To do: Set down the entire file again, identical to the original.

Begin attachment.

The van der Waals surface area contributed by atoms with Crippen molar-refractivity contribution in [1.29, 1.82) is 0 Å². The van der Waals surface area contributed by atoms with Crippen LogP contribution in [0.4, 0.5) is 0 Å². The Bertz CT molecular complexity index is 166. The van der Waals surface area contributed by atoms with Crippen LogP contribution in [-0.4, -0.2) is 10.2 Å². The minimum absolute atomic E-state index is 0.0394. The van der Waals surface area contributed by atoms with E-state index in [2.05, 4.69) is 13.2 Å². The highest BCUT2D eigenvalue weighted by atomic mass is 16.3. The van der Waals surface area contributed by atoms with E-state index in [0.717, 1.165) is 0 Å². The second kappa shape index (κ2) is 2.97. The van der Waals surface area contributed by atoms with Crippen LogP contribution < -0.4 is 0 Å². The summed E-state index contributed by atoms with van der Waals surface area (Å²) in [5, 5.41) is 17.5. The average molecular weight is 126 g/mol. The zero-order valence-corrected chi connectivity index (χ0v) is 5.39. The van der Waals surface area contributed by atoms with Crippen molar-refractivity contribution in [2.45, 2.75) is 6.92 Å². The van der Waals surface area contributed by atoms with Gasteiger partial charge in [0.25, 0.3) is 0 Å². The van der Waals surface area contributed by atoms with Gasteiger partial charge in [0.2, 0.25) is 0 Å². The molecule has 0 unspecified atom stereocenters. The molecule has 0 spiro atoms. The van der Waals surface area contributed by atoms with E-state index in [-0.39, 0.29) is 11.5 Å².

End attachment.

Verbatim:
The van der Waals surface area contributed by atoms with Crippen molar-refractivity contribution in [1.29, 1.82) is 0 Å². The van der Waals surface area contributed by atoms with Crippen LogP contribution in [0.4, 0.5) is 0 Å². The Bertz CT molecular complexity index is 166. The van der Waals surface area contributed by atoms with Crippen LogP contribution in [-0.4, -0.2) is 10.2 Å². The minimum absolute atomic E-state index is 0.0394. The van der Waals surface area contributed by atoms with E-state index in [2.05, 4.69) is 13.2 Å². The highest BCUT2D eigenvalue weighted by atomic mass is 16.3. The van der Waals surface area contributed by atoms with E-state index in [0.717, 1.165) is 0 Å². The second kappa shape index (κ2) is 2.97. The van der Waals surface area contributed by atoms with Crippen LogP contribution < -0.4 is 0 Å². The summed E-state index contributed by atoms with van der Waals surface area (Å²) in [5, 5.41) is 17.5. The average molecular weight is 126 g/mol. The zero-order valence-corrected chi connectivity index (χ0v) is 5.39. The van der Waals surface area contributed by atoms with Crippen molar-refractivity contribution in [2.45, 2.75) is 6.92 Å². The van der Waals surface area contributed by atoms with Gasteiger partial charge in [0.25, 0.3) is 0 Å². The van der Waals surface area contributed by atoms with Gasteiger partial charge in [0.2, 0.25) is 0 Å². The molecule has 0 unspecified atom stereocenters. The molecule has 0 spiro atoms. The van der Waals surface area contributed by atoms with E-state index in [-0.39, 0.29) is 11.5 Å².